Media that covered the talk focused on how the judge commented that international law was not properly equipped to fight terror. This problem stems from two major issues. First, there is a lack of an internationally accepted legal definition of terror. Treaties such as the UN International Convention for the Suppression of the Financing of terror does make reference to any "...act intended to cause death or serious bodily injury to a civilian, or to any other person not taking an active part in the hostilities in a situation of armed conflict, when the purpose of such act, by its nature or context, is to intimidate a population, or to compel a government or an international organization to do or to abstain from doing any act." This language, however, does not constitute a definitive definition of terror (certainly there are circumstances that do not fit within this definition that could be called terrorism) and not all countries have signed on to such a definition.
A second reason that international law is not yet prepared to deal with terrorism is that much of international law is aimed at state actors not at non-state terrorist groups. Terrorists that do not wear uniforms, that are from non-state organizations or are from territories that are not signatories to international treaties cannot be prosecuted under the regime created by these treaties. Take, for example, the Rome Statute which creates the International Criminal Court (ICC.) To be prosecuted by the ICC one of three conditions need to be met:
"--The accused is a national of a State Party or a State otherwise accepting the
jurisdiction of the Court;
--The crime took place on the territory of a State Party or a State otherwise accepting the jurisdiction of the Court; or
--The United Nations Security Council has referred the situation to the
Prosecutor, irrespective of the nationality of the accused or the location of
What this means is that members of a group like Hamas, for example, which is not a state at all, which is not on territory accepting jurisdiction of the court (even if one accepts that Gaza is occupied by Israel, it makes no difference as Israel does not accept jurisdiction of the ICC,) and which has not been referred by the UN, will not be subject to the jurisdiction of the court.
The Israeli Supreme Court's solution to this gap in the law, according to Beinisch, is to take the existing international legal framework on international human rights law--which, as it is written is generally intended to apply to conflict between states--and interpret it so that the general principles, the so called spirit of the law--is still applied in the war on terror. Beinisch in her comments (all 82 minutes of which can be viewed here) highlights a few examples of how the Israeli Supreme Court has conducted such interpretations. The examples she provides are ripped from some of the most controversial headlines in Israel: the questions surrounding targeted killings of terrorists, administrative detention of combatants, the security fence and the most recent military operation in Gaza.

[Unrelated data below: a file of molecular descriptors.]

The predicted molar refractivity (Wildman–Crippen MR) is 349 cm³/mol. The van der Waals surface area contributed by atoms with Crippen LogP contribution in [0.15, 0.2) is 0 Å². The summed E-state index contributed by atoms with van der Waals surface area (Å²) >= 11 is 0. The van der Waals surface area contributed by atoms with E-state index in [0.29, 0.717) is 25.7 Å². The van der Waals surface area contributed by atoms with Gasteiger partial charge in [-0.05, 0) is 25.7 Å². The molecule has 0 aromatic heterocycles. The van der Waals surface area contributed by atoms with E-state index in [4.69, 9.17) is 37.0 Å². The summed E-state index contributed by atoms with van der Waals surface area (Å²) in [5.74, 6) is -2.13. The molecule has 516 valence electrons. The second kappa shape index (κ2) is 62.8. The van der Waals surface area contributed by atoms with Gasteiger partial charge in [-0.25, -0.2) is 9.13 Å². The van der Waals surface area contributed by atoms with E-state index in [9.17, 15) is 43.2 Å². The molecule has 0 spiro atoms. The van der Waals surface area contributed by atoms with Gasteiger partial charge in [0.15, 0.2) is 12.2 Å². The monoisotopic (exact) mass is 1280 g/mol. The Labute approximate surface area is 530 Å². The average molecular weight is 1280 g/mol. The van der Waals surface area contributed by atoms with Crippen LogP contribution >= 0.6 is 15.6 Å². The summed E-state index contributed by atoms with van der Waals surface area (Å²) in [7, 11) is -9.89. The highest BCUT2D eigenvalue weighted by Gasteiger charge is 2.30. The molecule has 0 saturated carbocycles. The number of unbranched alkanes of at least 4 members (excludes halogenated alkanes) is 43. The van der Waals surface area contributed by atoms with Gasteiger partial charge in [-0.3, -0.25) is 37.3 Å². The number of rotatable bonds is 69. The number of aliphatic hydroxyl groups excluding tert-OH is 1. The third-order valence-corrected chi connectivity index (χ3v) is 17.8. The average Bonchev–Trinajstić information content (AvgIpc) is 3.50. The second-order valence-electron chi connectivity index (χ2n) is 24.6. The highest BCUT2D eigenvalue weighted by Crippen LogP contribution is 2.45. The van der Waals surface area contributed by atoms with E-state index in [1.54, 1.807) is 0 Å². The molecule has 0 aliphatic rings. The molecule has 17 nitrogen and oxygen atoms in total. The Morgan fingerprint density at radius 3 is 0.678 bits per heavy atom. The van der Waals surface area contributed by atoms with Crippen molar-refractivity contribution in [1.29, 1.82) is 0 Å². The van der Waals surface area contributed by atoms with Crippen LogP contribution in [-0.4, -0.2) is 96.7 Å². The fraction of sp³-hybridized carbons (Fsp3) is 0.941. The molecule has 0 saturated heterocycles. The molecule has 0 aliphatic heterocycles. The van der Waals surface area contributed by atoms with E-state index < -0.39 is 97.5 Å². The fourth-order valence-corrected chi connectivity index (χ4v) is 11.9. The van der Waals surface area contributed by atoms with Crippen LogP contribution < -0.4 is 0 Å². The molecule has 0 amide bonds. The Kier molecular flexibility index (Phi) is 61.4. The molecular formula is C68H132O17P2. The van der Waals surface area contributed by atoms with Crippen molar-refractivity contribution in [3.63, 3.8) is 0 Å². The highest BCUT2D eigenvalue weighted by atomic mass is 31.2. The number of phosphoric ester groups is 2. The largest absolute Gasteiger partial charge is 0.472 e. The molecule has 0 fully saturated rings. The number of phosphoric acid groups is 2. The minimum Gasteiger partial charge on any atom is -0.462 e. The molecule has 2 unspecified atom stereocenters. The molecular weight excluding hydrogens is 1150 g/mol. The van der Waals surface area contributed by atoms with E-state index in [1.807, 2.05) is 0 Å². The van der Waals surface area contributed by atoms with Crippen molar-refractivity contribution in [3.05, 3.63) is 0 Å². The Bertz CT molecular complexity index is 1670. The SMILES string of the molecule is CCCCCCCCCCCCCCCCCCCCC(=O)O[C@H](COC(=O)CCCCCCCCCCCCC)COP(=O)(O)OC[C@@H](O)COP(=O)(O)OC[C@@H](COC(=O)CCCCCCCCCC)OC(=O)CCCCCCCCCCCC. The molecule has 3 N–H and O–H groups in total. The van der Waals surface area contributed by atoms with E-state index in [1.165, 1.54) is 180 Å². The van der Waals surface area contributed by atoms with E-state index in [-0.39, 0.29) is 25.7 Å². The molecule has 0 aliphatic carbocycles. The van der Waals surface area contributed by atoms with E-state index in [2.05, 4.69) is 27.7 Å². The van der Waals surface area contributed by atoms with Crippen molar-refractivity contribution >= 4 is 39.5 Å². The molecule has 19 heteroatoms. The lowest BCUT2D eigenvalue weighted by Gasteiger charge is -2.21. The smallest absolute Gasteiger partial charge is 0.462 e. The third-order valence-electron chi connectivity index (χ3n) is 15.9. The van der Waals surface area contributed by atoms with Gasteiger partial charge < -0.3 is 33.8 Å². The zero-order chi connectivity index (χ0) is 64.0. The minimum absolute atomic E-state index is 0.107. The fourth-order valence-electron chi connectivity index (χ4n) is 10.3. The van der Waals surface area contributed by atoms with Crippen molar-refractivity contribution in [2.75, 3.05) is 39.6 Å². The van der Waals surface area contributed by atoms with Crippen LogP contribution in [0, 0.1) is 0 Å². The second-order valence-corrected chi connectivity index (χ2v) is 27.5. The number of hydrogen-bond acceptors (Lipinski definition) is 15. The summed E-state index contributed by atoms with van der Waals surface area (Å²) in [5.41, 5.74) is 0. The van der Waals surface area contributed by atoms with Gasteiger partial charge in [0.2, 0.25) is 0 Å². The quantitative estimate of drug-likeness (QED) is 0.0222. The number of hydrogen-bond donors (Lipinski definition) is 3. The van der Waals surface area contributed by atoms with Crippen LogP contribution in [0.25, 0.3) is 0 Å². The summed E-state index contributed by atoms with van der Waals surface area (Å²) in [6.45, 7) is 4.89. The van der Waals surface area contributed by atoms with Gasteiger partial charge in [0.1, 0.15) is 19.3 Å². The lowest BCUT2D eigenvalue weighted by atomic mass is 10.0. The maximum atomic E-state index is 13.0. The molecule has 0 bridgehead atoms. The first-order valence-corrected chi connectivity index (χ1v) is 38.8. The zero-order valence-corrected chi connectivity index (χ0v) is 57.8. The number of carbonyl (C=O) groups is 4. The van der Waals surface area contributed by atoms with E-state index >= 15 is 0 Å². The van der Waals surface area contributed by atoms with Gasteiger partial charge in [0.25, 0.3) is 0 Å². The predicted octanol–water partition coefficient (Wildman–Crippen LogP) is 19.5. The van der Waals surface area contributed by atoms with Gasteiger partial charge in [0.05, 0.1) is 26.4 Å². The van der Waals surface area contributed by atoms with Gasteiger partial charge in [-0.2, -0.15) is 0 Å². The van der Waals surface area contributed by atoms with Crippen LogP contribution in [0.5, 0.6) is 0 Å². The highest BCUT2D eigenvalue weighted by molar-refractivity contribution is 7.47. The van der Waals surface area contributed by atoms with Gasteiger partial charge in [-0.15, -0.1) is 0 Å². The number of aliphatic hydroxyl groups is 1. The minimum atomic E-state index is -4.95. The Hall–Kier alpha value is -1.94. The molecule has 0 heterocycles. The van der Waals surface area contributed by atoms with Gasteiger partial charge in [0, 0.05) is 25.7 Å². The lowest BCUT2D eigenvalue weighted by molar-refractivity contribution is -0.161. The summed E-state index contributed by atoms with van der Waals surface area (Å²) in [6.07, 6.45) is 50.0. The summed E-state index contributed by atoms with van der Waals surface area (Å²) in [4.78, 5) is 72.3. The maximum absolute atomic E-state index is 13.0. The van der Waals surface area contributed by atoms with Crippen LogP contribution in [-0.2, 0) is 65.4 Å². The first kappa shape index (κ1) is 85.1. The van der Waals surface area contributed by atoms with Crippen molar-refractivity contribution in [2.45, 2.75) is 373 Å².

The whole 82 minutes are worth watching for anyone interested in the Israeli supreme court. It not only discusses these interesting and controversial issues, but also explains the uniqueness of the Israeli Supreme Court (for example, it has jurisdiction by right, meaning all petitions before it have a right to be heard, a fact which results in over 5,000 cases per year and that when a petition relates to human rights before the Court is is always justiceable) and the Israeli procedure for judicial appointment.
The short guide to the video is as follows:
At or about 24:30 the discussion that international law does not work properly when applied to terrorism, begins. The first example presented at about 26:00 is the case of targeted killings and that the court reviews these on a case by case basis. Four criteria must be met. There must be strong evidence of the persons active involvement in terrorism and that removing them could save lives; there must be no other less harmful options available; every effort must be made to reduce harm to innocent civilians and an after-the-fact independent investigation must take place each time.
At about 30:30 there is a discussion of administrative detentions.
At about 40:50 there is a discussion of the security barrier. It is explained (43:50) how the test used in determining the legality of the fence is the proportionality principle and it was found that the lives that could be (and actually have been) saved by the fence outweighed the inconveniences to some. At 46:30 or so it is explained how the Court examines each and every section of the fence to be constructed and that security experts are required to explain why the fence is built the way it is every step of the way.
From about 50:00 to her conclusion (at around 58:40) the speaker describes some of the questions that the court faced surrounding the most recent operation in Gaza. These include questions of supplying Gaza (the duty to supply was upheld 56:10.)
The most interesting thing to take from the judge's talk is that one gets the sense that the "terrorism" related issues faced by those on the bench of the Israeli Supreme Court are more than merely academic. In Canada, when the Supreme Court rules on certain rights for people convicted of various crimes, the judges themselves are not necessarily directly impacted, on a daily basis, by their decisions. In Israel--and Beinisch refers to this when discussing the security barrier--the decisions on terrorism made by these judges literally affects their lives and the lives of people they know on a daily basis. Nonetheless, these judges have made rulings which, in some ways, hamstring the Israeli security apparatus and could, quite literally put the lives of their own acquaintances at risk.